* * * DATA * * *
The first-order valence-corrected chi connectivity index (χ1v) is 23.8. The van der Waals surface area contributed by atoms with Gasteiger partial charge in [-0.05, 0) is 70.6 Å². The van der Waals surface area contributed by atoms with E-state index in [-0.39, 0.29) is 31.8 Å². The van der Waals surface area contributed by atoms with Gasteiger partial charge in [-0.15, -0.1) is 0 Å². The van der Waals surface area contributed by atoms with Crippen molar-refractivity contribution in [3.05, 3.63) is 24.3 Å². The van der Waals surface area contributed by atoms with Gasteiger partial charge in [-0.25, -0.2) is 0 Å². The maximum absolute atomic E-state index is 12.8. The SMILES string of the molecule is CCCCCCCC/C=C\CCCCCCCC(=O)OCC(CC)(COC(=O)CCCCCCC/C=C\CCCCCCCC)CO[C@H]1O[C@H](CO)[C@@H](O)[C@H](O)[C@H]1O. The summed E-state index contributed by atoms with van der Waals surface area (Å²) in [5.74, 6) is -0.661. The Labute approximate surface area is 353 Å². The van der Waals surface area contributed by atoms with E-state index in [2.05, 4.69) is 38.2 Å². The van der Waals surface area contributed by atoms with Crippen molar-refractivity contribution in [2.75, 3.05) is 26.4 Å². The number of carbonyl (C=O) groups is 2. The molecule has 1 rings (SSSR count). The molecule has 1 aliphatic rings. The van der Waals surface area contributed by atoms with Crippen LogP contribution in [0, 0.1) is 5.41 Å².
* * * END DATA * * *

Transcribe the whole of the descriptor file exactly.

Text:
The first-order valence-corrected chi connectivity index (χ1v) is 23.8. The van der Waals surface area contributed by atoms with Gasteiger partial charge in [-0.05, 0) is 70.6 Å². The van der Waals surface area contributed by atoms with E-state index in [-0.39, 0.29) is 31.8 Å². The van der Waals surface area contributed by atoms with Gasteiger partial charge in [-0.15, -0.1) is 0 Å². The van der Waals surface area contributed by atoms with Crippen molar-refractivity contribution in [3.05, 3.63) is 24.3 Å². The van der Waals surface area contributed by atoms with Gasteiger partial charge in [-0.25, -0.2) is 0 Å². The maximum absolute atomic E-state index is 12.8. The SMILES string of the molecule is CCCCCCCC/C=C\CCCCCCCC(=O)OCC(CC)(COC(=O)CCCCCCC/C=C\CCCCCCCC)CO[C@H]1O[C@H](CO)[C@@H](O)[C@H](O)[C@H]1O. The summed E-state index contributed by atoms with van der Waals surface area (Å²) in [5.74, 6) is -0.661. The Labute approximate surface area is 353 Å². The van der Waals surface area contributed by atoms with E-state index in [2.05, 4.69) is 38.2 Å². The van der Waals surface area contributed by atoms with Crippen molar-refractivity contribution in [2.75, 3.05) is 26.4 Å². The number of carbonyl (C=O) groups is 2. The molecule has 1 rings (SSSR count). The molecule has 1 aliphatic rings. The van der Waals surface area contributed by atoms with Crippen LogP contribution in [0, 0.1) is 5.41 Å².